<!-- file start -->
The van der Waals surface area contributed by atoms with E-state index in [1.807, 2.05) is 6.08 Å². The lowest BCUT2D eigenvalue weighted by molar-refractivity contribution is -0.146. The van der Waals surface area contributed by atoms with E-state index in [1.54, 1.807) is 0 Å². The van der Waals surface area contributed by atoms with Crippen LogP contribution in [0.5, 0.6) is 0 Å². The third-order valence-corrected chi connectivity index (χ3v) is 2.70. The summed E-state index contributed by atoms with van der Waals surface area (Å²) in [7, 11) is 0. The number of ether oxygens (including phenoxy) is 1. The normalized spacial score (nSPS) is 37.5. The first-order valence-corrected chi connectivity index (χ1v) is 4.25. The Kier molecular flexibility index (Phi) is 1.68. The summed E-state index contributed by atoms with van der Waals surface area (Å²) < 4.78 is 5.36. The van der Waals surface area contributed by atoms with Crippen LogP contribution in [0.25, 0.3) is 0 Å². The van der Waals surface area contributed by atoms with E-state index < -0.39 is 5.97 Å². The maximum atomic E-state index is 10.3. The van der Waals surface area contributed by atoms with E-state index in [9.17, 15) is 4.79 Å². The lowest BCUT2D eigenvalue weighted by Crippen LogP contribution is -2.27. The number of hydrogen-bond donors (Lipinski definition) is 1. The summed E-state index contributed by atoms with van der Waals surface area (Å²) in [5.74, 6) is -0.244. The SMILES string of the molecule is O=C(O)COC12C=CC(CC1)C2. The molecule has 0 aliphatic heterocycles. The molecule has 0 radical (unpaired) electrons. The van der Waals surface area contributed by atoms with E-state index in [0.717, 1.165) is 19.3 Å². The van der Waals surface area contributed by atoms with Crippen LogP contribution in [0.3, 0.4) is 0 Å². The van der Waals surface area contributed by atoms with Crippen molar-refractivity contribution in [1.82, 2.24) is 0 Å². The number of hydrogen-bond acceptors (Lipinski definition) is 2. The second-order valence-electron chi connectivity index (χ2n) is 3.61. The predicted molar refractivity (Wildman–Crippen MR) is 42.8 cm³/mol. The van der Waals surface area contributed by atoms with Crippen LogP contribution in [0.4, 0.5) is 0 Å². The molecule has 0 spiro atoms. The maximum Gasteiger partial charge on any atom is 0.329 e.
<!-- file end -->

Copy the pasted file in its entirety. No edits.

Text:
The van der Waals surface area contributed by atoms with E-state index in [1.807, 2.05) is 6.08 Å². The lowest BCUT2D eigenvalue weighted by molar-refractivity contribution is -0.146. The van der Waals surface area contributed by atoms with E-state index in [1.54, 1.807) is 0 Å². The van der Waals surface area contributed by atoms with Crippen LogP contribution in [0.5, 0.6) is 0 Å². The third-order valence-corrected chi connectivity index (χ3v) is 2.70. The summed E-state index contributed by atoms with van der Waals surface area (Å²) in [7, 11) is 0. The number of ether oxygens (including phenoxy) is 1. The normalized spacial score (nSPS) is 37.5. The first-order valence-corrected chi connectivity index (χ1v) is 4.25. The Kier molecular flexibility index (Phi) is 1.68. The summed E-state index contributed by atoms with van der Waals surface area (Å²) < 4.78 is 5.36. The van der Waals surface area contributed by atoms with Crippen LogP contribution in [0.25, 0.3) is 0 Å². The van der Waals surface area contributed by atoms with E-state index < -0.39 is 5.97 Å². The maximum atomic E-state index is 10.3. The van der Waals surface area contributed by atoms with E-state index in [9.17, 15) is 4.79 Å². The lowest BCUT2D eigenvalue weighted by Crippen LogP contribution is -2.27. The number of hydrogen-bond donors (Lipinski definition) is 1. The summed E-state index contributed by atoms with van der Waals surface area (Å²) in [5.74, 6) is -0.244. The SMILES string of the molecule is O=C(O)COC12C=CC(CC1)C2. The molecule has 0 aliphatic heterocycles. The molecule has 0 radical (unpaired) electrons. The van der Waals surface area contributed by atoms with E-state index in [0.717, 1.165) is 19.3 Å². The van der Waals surface area contributed by atoms with Crippen LogP contribution in [0.3, 0.4) is 0 Å². The van der Waals surface area contributed by atoms with Crippen molar-refractivity contribution in [1.82, 2.24) is 0 Å². The number of hydrogen-bond acceptors (Lipinski definition) is 2. The second-order valence-electron chi connectivity index (χ2n) is 3.61. The predicted molar refractivity (Wildman–Crippen MR) is 42.8 cm³/mol. The van der Waals surface area contributed by atoms with Crippen LogP contribution in [0.4, 0.5) is 0 Å². The molecule has 0 spiro atoms. The maximum Gasteiger partial charge on any atom is 0.329 e.